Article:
Mercantilism is economic nationalism for the purpose of building a wealthy and powerful state. Adam Smith coined the term “mercantile system” to describe the system of political economy that sought to enrich the country by restraining imports and encouraging exports. This system dominated Western European economic thought and policies from the sixteenth to the late eighteenth centuries. The goal of these policies was, supposedly, to achieve a “favorable” balance of trade that would bring gold and silver into the country and also to maintain domestic employment. In contrast to the agricultural system of the physiocrats or the laissez-faire of the nineteenth and early twentieth centuries, the mercantile system served the interests of merchants and producers such as the British East India Company, whose activities were protected or encouraged by the state.

The most important economic rationale for mercantilism in the sixteenth century was the consolidation of the regional power centers of the feudal era by large, competitive nation-states. Other contributing factors were the establishment of colonies outside Europe; the growth of European commerce and industry relative to agriculture; the increase in the volume and breadth of trade; and the increase in the use of metallic monetary systems, particularly gold and silver, relative to barter transactions.

During the mercantilist period, military conflict between nation-states was both more frequent and more extensive than at any other time in history. The armies and navies of the main protagonists were no longer temporary forces raised to address a specific threat or objective, but were full-time professional forces. Each government’s primary economic objective was to command a sufficient quantity of hard currency to support a military that would deter attacks by other countries and aid its own territorial expansion.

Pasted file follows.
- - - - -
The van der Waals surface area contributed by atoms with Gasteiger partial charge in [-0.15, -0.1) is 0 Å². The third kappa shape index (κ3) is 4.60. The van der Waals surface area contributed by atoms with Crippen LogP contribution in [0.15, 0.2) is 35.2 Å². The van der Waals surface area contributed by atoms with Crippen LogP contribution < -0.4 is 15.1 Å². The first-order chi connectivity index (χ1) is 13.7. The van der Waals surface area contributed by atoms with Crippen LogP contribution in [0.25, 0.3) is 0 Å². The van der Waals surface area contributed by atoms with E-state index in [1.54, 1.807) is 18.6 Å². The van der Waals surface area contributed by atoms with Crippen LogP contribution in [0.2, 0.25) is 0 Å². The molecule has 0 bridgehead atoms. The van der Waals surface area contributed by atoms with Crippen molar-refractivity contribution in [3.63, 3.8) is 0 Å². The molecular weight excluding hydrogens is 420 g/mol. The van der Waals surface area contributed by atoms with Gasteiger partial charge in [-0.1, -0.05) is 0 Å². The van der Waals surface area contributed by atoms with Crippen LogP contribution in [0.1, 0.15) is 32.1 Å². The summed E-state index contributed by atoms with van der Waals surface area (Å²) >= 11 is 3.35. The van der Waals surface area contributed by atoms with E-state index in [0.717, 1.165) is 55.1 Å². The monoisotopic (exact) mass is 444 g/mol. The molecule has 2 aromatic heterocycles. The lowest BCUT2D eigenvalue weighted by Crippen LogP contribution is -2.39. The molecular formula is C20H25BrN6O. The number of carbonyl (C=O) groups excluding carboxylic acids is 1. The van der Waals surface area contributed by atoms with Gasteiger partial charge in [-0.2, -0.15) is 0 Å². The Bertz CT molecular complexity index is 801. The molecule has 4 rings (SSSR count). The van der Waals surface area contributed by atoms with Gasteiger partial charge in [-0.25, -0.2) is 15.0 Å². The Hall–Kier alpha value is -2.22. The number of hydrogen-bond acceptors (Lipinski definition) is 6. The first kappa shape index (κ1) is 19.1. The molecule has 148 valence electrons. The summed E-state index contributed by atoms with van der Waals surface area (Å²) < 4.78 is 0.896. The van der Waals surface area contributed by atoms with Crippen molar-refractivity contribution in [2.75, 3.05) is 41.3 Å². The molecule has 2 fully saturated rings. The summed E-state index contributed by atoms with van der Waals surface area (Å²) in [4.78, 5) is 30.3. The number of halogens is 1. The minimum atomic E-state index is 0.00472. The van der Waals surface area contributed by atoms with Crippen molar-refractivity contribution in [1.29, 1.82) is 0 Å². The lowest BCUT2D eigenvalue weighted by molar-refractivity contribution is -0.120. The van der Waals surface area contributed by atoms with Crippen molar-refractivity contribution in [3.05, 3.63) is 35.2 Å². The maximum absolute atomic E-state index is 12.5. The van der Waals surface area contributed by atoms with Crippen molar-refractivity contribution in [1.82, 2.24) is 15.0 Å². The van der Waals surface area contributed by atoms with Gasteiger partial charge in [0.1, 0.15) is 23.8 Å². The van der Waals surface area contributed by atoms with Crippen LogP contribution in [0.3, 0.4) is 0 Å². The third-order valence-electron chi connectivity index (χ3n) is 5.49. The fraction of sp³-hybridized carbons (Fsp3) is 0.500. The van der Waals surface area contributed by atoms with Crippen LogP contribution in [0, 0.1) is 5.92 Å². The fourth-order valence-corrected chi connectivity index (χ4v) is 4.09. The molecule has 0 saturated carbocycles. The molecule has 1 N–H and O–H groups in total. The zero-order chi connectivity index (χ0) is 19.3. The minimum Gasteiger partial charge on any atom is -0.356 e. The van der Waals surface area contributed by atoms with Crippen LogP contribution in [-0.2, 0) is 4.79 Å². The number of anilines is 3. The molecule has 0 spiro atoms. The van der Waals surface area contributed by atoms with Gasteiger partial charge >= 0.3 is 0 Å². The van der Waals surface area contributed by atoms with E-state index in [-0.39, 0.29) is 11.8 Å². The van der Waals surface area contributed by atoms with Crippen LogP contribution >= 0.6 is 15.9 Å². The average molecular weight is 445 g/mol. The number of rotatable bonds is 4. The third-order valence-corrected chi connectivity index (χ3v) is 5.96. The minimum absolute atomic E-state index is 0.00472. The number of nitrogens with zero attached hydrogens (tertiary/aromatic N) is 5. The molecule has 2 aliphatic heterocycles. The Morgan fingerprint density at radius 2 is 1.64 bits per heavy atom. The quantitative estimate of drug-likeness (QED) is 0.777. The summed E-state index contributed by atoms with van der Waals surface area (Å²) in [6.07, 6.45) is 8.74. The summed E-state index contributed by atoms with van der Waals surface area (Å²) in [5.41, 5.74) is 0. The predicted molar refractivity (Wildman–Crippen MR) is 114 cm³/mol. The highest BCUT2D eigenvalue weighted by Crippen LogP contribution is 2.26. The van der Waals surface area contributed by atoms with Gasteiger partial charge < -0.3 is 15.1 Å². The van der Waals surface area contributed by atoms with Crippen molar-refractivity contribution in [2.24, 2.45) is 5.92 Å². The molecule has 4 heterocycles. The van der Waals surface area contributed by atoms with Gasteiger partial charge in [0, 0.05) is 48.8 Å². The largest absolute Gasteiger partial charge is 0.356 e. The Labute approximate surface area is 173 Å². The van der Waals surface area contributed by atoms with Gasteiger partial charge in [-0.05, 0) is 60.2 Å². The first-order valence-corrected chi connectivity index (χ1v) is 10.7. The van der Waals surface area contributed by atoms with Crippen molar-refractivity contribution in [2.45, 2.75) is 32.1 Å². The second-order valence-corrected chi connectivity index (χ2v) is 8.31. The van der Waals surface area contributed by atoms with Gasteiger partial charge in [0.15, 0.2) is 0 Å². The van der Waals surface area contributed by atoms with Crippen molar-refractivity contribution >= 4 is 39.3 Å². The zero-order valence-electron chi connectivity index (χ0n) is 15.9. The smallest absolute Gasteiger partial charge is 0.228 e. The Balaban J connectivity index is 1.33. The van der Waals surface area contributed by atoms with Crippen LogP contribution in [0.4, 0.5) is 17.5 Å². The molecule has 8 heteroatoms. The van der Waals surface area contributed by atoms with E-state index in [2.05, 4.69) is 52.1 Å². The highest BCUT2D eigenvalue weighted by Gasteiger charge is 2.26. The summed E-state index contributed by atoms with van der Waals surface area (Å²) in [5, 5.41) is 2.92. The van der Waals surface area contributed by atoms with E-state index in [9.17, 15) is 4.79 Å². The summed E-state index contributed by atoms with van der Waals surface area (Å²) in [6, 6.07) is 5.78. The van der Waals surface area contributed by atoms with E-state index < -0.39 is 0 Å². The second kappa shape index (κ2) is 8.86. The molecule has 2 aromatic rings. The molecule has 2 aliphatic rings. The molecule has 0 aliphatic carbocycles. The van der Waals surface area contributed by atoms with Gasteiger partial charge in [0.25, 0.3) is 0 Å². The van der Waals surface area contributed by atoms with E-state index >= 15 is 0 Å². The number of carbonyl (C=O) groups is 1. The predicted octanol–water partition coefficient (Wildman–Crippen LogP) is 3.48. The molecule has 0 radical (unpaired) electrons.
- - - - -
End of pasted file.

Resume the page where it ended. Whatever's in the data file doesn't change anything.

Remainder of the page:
Most of the mercantilist policies were the outgrowth of the relationship between the governments of the nation-states and their mercantile classes. In exchange for paying levies and taxes to support the armies of the nation-states, the mercantile classes induced governments to enact policies that would protect their business interests against foreign competition.

These policies took many forms. Domestically, governments would provide capital to new industries, exempt new industries from guild rules and taxes, establish monopolies over local and colonial markets, and grant titles and pensions to successful producers. In trade policy the government assisted local industry by imposing tariffs, quotas, and prohibitions on imports of goods that competed with local manufacturers. Governments also prohibited the export of tools and capital equipment and the emigration of skilled labor that would allow foreign countries, and even the colonies of the home country, to compete in the production of manufactured goods. At the same time, diplomats encouraged foreign manufacturers to move to the diplomats’ own countries.

Shipping was particularly important during the mercantile period. With the growth of colonies and the shipment of gold from the New World into Spain and Portugal, control of the oceans was considered vital to national power. Because ships could be used for merchant or military purposes, the governments of the era developed strong merchant marines. In France, Jean-Baptiste Colbert, the minister of finance under Louis XIV from 1661 to 1683, increased port duties on foreign vessels entering French ports and provided bounties to French shipbuilders.